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Likelihood-Based Confidence Sets for the Timing of Structural Breaks

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  • Yunjong Eo

    ()
    (School of Economics, the University of Sydney)

  • James Morley

    ()
    (School of Economics, the University of New South Wales)

Abstract

We propose the use of likelihood-based confidence sets for the timing of structural breaks in parameters from time series regression models. The confidence sets are valid for the broad setting of a system of multivariate linear regression equations under fairly general assumptions about the error and regressors and allowing for multiple breaks in mean and variance parameters. In our asymptotic analysis, we determine the critical values for a likelihood ratio test of a break date and the expected length of a likelihood-based confidence set constructed by inverting the likelihood ratio test. Notably, the likelihood-based confidence set is considerably shorter than for other methods employed in the literature. Monte Carlo analysis confirms better performance than other methods in terms of length and coverage accuracy in finite samples, including when the magnitude of breaks is small. An application to postwar U.S. real GDP and consumption leads to a much tighter 95% confidence set for the timing of the "Great Moderation" in the mid-1980s than previously found. Furthermore, when taking cointegration between output and consumption into account, confidence sets for structural break dates are even more precise and suggest a sudden "productivity growth slowdown" in the early 1970s and an additional large, abrupt decline in long-run growth in the mid-1990s.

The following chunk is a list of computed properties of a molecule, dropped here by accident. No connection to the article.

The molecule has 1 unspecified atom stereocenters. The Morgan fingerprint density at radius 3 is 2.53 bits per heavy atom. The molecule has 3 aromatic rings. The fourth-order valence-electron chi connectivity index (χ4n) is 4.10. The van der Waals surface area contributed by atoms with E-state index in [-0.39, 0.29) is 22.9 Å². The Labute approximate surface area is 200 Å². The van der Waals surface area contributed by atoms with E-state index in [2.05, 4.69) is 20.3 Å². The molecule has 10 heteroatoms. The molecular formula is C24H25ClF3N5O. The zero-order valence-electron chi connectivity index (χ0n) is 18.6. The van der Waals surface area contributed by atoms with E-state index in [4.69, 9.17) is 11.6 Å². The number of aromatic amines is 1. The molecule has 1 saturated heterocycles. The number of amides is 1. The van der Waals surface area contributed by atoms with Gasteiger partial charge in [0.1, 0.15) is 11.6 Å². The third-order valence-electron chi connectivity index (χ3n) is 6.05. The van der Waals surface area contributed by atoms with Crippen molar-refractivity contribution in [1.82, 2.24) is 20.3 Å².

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File URL: http://research.economics.unsw.edu.au/RePEc/papers/2013-12.pdf
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Bibliographic Info

Paper provided by School of Economics, The University of New South Wales in its series Discussion Papers with number 2013-12.

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Length: 27 pages
Date of creation: May 2013
Date of revision:
Handle: RePEc:swe:wpaper:2013-12

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Keywords: Inverted Likelihood Ratio Confidence Sets; Multiple Breaks; Great Moderation; Productivity Growth Slowdown;

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Cited by:
  1. James Morley & Aarti Singh, 2012. "Inventory Mistakes and the Great Moderation," Discussion Papers 2012-42, School of Economics, The University of New South Wales.

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